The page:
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Author Topic: Interesting and Informative LSAT article (stolen from 4lawschool board)  (Read 4065 times)

zpops

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Re: Interesting and Informative LSAT article (stolen from 4lawschool board)
« Reply #10 on: April 23, 2004, 02:10:36 PM »
And as for the AR section (games), I think that it doesn't measure one's analythical abilities at all, because people employ analythical reasoning all the time in their lives, and there is no need to draw a diagram to put your thoughts together and come up with a conclusion. I am sure that no lawyer ever uses that system, can you imagine? :D...ok, let's see my client violated the rule A, which never goes with the rule CDEF.. If A then B, then he also must violated rule C, but if no C then no A  ;D

Actually, you do have to approach the law in this way.  The law has an underlying logical structure, and as an attny you will be arguing about whether or not your client meets the stecendet conditions to satisfy if-then clauses.  Pull up a crim law statute (the easiest kind to read) and you'll see my point.  Now, I'm not saying you literally have to write this out, but if you can't identify and evaluate the logical structure of the law, you won't be able to interpret statutes properly. . .
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dsong02

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Re: Interesting and Informative LSAT article (stolen from 4lawschool board)
« Reply #11 on: April 23, 2004, 02:15:28 PM »
someone should just invent a brain probe - insert into a nostril and measure intelligence. 

then we wouldnt have to test for anything...
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cvetok

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Re: Interesting and Informative LSAT article (stolen from 4lawschool board)
« Reply #12 on: April 23, 2004, 02:54:30 PM »
2 zpops:
My point was that as a lawyer you don't have to do it within 35 min. (except in special circumstances, but even for that you need to have some legal experience at hand). Law schools must help people to further develop their skills in reasoning, instead of expecting UG students to be perfect (since most schools expect 80% score and up) in their reasoning already.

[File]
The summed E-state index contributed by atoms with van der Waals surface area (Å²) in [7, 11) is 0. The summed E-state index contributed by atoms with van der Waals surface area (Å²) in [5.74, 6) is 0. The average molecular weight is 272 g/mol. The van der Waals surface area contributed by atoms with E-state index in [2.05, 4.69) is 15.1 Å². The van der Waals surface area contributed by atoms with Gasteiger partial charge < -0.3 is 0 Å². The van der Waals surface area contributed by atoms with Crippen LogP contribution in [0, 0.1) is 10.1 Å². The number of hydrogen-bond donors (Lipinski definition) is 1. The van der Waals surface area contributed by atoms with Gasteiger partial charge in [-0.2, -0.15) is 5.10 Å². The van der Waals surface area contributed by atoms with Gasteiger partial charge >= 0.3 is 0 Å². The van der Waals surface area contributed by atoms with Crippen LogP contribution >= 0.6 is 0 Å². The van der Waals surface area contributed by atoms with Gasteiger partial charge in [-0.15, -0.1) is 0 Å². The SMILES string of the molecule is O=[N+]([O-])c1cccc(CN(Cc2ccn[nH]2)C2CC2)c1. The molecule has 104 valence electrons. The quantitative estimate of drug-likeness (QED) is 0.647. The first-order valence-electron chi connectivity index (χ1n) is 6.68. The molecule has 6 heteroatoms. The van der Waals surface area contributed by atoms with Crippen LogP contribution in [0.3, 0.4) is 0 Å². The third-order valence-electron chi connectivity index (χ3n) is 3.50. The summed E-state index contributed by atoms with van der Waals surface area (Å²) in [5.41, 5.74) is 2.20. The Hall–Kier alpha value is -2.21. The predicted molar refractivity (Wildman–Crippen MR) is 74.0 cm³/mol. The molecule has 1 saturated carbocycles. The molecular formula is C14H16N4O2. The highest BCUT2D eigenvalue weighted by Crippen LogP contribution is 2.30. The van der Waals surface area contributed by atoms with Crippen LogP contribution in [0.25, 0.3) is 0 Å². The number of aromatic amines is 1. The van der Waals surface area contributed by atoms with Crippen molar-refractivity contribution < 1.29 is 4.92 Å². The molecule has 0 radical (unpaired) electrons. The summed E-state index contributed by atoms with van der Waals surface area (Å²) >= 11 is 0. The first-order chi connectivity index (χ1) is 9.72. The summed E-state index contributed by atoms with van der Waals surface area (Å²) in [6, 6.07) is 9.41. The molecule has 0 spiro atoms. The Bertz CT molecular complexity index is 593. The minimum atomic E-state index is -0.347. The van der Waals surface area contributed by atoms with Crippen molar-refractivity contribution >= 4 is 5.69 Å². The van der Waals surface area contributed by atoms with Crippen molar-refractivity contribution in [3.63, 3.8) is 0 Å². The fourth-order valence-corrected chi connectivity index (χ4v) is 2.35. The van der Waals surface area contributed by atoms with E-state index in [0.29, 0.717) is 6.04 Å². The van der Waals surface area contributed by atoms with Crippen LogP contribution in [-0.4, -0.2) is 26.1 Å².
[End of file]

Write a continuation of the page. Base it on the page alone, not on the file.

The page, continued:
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Meltdown

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Re: Interesting and Informative LSAT article (stolen from 4lawschool board)
« Reply #13 on: April 23, 2004, 07:21:35 PM »
Well, I agree that listening is important in any kind of education, in law school as wel as in UG. But, it is very different when one has to listen carefully under the pressure of time and anxiety, and in the circumstances of a lecture environment.Lectures are usually intercative, and if one doesn't get something heshe can approach the prof. after the class,or do some extra readings. Also, there is no need to make  premature conclusions regarding person's abilities to perform well in school based on the scores on the test exclusively (and especially on the listening section)...

I'm sure that will serve you well in open court when arguing before a judge. Are you planning on asking the judge after the case what was really said?

I hope they don't put a listening test on the LSAT because that would just be one more thing to suck at, but it wouldn't be unreasonable for them to do so. People who listen well should tend to do better in law school and as lawyers.

I'm sorry, but I miss your reference to "prematurely" drawing conclusions about your ability to do well in law school. Are your LOR any better at indicating your law school potential than the LSAT? No, they just characterize different abilities. The point of an admissions application is that it is supposed to present a complete picture of the applicant. I agree that the LSAT is overemphasized, but that does nto mean the test itself is bad or should be disregarded.

Meltdown

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Re: Interesting and Informative LSAT article (stolen from 4lawschool board)
« Reply #14 on: April 23, 2004, 07:24:16 PM »
2 zpops:
My point was that as a lawyer you don't have to do it within 35 min. (except in special circumstances, but even for that you need to have some legal experience at hand). Law schools must help people to further develop their skills in reasoning, instead of expecting UG students to be perfect (since most schools expect 80% score and up) in their reasoning already.

Right, but shouldn't the better law schools seek to start with the students with the most developed skills? They obviously don't expect you to be perfect since they spend 3 years educating you, and for the opportunity to receive that valuable training you should have to jump through some hoops. The degree would have no value if any person could get one.

cvetok